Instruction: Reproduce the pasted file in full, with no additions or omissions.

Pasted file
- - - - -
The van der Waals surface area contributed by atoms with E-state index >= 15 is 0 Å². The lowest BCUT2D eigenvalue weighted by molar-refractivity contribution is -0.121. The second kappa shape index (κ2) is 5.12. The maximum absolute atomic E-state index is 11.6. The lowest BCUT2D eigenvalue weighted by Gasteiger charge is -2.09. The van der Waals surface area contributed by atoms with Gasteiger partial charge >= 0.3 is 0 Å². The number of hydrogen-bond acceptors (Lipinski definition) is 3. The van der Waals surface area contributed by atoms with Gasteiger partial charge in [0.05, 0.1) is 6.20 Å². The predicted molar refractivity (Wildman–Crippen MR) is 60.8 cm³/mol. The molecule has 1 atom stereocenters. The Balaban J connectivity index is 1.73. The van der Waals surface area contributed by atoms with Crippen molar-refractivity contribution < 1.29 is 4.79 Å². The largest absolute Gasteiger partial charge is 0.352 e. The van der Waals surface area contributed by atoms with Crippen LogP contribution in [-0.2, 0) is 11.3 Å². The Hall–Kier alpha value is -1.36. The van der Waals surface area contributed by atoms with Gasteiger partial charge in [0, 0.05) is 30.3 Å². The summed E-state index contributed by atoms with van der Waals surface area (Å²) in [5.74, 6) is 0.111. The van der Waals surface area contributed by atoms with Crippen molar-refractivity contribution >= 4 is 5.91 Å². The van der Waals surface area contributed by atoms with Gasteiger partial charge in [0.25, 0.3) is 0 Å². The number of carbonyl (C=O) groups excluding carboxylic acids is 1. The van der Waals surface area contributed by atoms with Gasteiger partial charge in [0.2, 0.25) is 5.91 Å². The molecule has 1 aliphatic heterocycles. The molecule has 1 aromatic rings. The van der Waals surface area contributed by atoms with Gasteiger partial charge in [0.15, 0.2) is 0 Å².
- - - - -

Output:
The van der Waals surface area contributed by atoms with E-state index >= 15 is 0 Å². The lowest BCUT2D eigenvalue weighted by molar-refractivity contribution is -0.121. The second kappa shape index (κ2) is 5.12. The maximum absolute atomic E-state index is 11.6. The lowest BCUT2D eigenvalue weighted by Gasteiger charge is -2.09. The van der Waals surface area contributed by atoms with Gasteiger partial charge >= 0.3 is 0 Å². The number of hydrogen-bond acceptors (Lipinski definition) is 3. The van der Waals surface area contributed by atoms with Gasteiger partial charge in [0.05, 0.1) is 6.20 Å². The predicted molar refractivity (Wildman–Crippen MR) is 60.8 cm³/mol. The molecule has 1 atom stereocenters. The Balaban J connectivity index is 1.73. The van der Waals surface area contributed by atoms with Crippen molar-refractivity contribution < 1.29 is 4.79 Å². The largest absolute Gasteiger partial charge is 0.352 e. The van der Waals surface area contributed by atoms with Crippen LogP contribution in [-0.2, 0) is 11.3 Å². The Hall–Kier alpha value is -1.36. The van der Waals surface area contributed by atoms with Gasteiger partial charge in [0, 0.05) is 30.3 Å². The summed E-state index contributed by atoms with van der Waals surface area (Å²) in [5.74, 6) is 0.111. The van der Waals surface area contributed by atoms with Crippen molar-refractivity contribution >= 4 is 5.91 Å². The van der Waals surface area contributed by atoms with Gasteiger partial charge in [0.25, 0.3) is 0 Å². The number of carbonyl (C=O) groups excluding carboxylic acids is 1. The van der Waals surface area contributed by atoms with Gasteiger partial charge in [0.2, 0.25) is 5.91 Å². The molecule has 1 aliphatic heterocycles. The molecule has 1 aromatic rings. The van der Waals surface area contributed by atoms with Gasteiger partial charge in [0.15, 0.2) is 0 Å².